One unique thing the Secure Enclave does is provide hard-wired protection against brute-force attacks on the password - each password attempt is designed to take 80 milliseconds. This can act as a final line of defense if software protections are circumvented through exploits.

    I should also clarify that the encryption key isn't actually technically stored in the Secure Enclave. What I meant to say was that the Secure Enclave contains the UID - a unique identifier unknown to Apple that is entangled with your password to create an encryption key. Files on the device have keys stored and encrypted within their metadata. Each individual key can then be unlocked using one of four class keys (each class provides a different kind of access, to put it simply) - all of which are encrypted, stored and managed by the Secure Enclave. That encryption key based on the password + UID is used to encrypt some of these keys.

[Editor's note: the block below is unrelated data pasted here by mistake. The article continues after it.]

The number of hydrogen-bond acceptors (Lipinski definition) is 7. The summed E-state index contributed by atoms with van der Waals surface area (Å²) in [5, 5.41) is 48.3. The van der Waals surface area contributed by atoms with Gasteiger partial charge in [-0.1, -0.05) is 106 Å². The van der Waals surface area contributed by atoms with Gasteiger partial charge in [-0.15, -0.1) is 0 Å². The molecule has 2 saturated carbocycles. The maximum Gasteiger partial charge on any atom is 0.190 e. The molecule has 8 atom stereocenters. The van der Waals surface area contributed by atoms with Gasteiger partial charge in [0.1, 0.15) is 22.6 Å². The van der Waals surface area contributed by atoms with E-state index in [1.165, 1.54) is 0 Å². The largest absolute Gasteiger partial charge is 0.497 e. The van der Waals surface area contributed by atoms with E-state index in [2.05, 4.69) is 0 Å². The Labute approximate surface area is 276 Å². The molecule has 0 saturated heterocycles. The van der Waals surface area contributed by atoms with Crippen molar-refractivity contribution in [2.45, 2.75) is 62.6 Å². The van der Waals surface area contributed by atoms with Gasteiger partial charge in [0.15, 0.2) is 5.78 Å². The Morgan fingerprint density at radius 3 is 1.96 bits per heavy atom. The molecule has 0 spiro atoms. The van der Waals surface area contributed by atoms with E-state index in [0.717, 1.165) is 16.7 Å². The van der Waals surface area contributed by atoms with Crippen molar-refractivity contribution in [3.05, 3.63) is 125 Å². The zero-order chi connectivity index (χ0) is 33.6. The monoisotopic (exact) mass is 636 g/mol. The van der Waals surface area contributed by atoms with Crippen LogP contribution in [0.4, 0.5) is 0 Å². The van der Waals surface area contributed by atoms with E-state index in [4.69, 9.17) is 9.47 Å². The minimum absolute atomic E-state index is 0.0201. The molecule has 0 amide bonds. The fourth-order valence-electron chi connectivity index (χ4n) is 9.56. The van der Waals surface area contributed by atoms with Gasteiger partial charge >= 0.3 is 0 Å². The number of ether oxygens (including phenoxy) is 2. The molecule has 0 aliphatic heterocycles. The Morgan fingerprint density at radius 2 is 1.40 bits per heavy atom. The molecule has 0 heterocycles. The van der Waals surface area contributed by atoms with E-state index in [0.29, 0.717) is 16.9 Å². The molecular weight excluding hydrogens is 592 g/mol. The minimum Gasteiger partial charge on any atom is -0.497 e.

If you're interested in some more reading, this blog post about the latest Qualcomm TrustZone vulnerability offers a lot of detail on how Android + Qualcomm CPUs typically deal with device encryption, and why it's very broken: https://bits-please.blogspot.ca/2016...ster-keys.html

    And here's the iOS Security Guide, which provides a detailed description of how the Secure Enclave works and how device encryption is managed: https://forums.crackberry.com/e?link...token=eAgyh1jb

    You can also check out the BlackBerry 10 Security Guide (https://help.blackberry.com/en/bes12...y-Guide-en.pdf) and BlackBerry Priv Security Guide (https://help.blackberry.com/en/secur...y-Guide-en.pdf), but they're sorely lacking in detail.
    Last edited by LazyEvul; 07-27-16 at 12:10 AM.
    07-25-16 12:21 AM